Making sweet music: Violin maker Antoine Nedelec

East Dallas violinmaker Antoine Nedelec looks exactly like you’d expect — a young Geppetto from “Pinocchio” — and his workshop is lined with woodworking tools, each meticulously organized along shelves or in drawers. Born and raised in France, Nedelec speaks with an accent when he passionately discusses the painstaking process of building a violin, which can take up to 200 hours per instrument. Nedelec is renowned for his varnishing skills, which lend his brand new violins an antique look.

How’d you get into violin-making?
Like every other kid I built stuff, but it was more a love of the violin. There’s a famous violin making school in Utah. [The Violin Making School of America.] When I went there, the program was about four to five years. I was pretty sure that was what I wanted to do, but it’s not like college where you go and then even if you don’t like your major you still get a diploma and you can kind of choose the job you want after that. With violin making, if it turns out that’s not what you want to do then you’re wasting your time. But within two weeks I knew I made the right choice. I just loved it right away.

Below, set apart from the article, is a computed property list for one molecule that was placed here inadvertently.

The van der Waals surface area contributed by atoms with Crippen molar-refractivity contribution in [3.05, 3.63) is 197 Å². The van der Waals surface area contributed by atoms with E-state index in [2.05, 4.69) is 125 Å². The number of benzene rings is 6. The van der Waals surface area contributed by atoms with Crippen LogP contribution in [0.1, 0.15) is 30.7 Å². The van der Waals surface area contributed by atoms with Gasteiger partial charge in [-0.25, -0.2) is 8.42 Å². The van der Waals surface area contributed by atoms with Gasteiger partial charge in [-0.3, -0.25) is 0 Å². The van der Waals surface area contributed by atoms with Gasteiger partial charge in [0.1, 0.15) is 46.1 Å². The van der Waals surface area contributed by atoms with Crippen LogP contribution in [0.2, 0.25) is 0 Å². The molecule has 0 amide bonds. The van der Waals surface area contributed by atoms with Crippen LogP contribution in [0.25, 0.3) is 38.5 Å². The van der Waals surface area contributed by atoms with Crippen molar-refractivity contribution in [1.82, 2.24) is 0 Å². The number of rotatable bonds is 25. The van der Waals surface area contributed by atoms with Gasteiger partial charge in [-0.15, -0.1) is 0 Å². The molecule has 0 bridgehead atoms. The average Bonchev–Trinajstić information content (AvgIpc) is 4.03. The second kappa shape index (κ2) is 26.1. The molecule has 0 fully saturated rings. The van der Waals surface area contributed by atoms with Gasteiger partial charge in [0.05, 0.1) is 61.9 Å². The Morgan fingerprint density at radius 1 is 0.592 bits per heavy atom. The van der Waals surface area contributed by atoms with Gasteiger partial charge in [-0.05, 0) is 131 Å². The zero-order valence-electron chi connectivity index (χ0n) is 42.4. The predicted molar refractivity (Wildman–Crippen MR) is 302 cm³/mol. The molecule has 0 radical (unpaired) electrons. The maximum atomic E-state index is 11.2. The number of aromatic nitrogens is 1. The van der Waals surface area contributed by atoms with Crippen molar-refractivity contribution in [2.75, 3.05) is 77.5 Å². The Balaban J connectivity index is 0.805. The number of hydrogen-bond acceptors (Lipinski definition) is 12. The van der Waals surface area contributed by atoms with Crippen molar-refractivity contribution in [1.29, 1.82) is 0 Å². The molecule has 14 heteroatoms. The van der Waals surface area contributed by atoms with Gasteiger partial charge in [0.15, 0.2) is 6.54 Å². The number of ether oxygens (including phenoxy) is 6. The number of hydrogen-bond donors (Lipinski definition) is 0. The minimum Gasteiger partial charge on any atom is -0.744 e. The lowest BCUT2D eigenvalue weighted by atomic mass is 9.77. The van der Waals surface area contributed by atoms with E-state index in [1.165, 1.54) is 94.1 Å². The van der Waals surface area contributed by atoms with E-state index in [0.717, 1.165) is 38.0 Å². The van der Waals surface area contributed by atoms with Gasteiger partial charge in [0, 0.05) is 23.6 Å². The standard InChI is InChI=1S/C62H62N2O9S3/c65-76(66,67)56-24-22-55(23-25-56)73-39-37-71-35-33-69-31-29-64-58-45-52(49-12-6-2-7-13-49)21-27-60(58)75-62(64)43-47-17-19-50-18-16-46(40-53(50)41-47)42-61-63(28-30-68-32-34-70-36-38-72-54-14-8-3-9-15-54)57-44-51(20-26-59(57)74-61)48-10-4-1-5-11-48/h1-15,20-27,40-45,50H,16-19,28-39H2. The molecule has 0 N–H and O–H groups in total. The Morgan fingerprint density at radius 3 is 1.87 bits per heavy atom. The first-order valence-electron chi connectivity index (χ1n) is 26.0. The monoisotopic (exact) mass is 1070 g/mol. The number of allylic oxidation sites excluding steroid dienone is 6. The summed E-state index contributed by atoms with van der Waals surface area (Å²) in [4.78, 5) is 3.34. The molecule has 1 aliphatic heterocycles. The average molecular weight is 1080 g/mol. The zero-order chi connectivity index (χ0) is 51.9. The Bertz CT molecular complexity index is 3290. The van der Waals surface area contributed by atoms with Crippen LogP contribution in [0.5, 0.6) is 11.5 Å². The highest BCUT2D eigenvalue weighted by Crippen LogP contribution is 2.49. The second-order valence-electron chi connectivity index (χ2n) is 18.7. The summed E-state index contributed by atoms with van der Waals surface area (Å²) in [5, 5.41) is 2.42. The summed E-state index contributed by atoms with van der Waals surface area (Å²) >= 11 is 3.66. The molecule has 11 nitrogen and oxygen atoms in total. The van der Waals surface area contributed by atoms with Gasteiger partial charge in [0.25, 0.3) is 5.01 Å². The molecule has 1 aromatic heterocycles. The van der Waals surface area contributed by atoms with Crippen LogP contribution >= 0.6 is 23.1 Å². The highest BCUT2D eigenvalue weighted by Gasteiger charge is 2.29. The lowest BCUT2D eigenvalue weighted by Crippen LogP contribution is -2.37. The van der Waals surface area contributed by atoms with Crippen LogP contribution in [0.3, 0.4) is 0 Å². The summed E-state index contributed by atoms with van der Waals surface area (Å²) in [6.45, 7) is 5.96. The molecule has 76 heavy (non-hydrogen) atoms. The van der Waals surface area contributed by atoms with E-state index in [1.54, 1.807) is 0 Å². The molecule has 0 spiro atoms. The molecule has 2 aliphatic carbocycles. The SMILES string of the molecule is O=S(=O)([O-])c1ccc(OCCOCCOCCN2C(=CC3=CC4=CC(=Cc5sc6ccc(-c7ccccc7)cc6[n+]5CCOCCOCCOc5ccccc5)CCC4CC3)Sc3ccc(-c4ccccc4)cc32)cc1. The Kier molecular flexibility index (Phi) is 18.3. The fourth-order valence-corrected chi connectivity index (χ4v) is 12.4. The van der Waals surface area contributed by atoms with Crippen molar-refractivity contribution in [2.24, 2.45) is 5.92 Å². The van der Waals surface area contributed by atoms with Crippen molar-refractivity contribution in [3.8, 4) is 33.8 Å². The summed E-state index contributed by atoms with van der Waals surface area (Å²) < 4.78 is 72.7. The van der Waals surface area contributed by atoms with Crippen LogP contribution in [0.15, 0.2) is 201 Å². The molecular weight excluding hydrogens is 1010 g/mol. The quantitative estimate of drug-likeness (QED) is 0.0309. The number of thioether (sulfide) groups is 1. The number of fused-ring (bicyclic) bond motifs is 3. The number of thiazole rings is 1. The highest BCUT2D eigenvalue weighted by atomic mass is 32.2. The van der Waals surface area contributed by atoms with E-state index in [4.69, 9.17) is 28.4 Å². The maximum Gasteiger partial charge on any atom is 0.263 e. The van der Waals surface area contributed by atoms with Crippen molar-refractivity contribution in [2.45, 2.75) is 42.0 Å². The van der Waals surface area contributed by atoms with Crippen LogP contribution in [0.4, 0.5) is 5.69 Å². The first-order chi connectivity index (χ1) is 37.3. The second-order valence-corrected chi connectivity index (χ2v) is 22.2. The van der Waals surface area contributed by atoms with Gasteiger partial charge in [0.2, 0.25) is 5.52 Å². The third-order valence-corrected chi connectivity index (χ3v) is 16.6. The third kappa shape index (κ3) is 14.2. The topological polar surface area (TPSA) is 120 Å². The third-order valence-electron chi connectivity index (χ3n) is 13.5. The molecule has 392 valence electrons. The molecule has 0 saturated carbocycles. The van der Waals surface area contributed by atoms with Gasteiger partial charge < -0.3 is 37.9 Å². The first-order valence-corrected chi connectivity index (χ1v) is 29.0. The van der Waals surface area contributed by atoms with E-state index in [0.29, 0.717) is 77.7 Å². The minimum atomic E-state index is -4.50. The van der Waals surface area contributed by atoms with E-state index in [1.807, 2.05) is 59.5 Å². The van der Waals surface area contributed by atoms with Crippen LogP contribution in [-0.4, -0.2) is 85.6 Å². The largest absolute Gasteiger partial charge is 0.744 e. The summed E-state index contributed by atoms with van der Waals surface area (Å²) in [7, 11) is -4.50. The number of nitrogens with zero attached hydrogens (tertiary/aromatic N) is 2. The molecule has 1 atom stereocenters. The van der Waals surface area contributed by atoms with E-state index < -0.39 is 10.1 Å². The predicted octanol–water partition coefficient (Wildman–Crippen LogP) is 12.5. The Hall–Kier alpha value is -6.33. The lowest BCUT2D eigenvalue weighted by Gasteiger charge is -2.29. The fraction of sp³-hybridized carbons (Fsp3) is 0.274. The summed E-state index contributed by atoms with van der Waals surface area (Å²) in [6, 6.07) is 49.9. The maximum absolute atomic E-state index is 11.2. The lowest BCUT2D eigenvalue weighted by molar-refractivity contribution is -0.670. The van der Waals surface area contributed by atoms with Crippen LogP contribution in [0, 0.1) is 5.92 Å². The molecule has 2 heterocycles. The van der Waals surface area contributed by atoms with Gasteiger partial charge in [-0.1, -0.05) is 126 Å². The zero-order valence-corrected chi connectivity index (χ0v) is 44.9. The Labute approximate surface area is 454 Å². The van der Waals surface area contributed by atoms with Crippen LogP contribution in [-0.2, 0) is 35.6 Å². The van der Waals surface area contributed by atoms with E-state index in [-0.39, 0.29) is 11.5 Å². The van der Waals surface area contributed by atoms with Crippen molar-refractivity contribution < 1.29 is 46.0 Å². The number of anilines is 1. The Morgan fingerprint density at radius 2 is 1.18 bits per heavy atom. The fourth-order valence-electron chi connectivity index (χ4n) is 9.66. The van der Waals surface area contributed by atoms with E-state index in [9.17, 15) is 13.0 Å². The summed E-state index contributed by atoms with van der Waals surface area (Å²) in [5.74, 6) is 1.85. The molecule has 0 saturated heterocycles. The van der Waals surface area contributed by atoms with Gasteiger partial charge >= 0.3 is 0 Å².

Could technology or machinery eventually replace you?
No, science is making progress, but a computer does what it’s told. It doesn’t figure out anything. They’re getting closer, but what counts at the end is what people hear. You take a tree and you cut it, even if you make both sides from the same cut of wood, the left side is not going to have the same properties as right side of the instrument. It’s intuitive. I think modern makers have lost their intuitive-ity compared to the old Cremonese violins [out of Cremona, Italy, where the famous violin-maker Antonio Stradivarius was born in 1644], but there are some violin-makers who are getting close. I think the best of the modern makers are getting pretty close to the old ones.

So you make old-style violins?
I do, I make older styles — more intuitive, less symmetrical. I try to just let it happen. And they’re much easier to sell if you antique them. Much easier. My reputation in the business is that I do that well.

How many hours a day do you spend working?
I used to spend a good 10 to 12 hours day working. About two years ago I made a huge life decision that I wasn’t going to go crazy, so now it’s more like just any regular job. Although it’s hard to tell because some days I can work 15 hours and other days I can work two.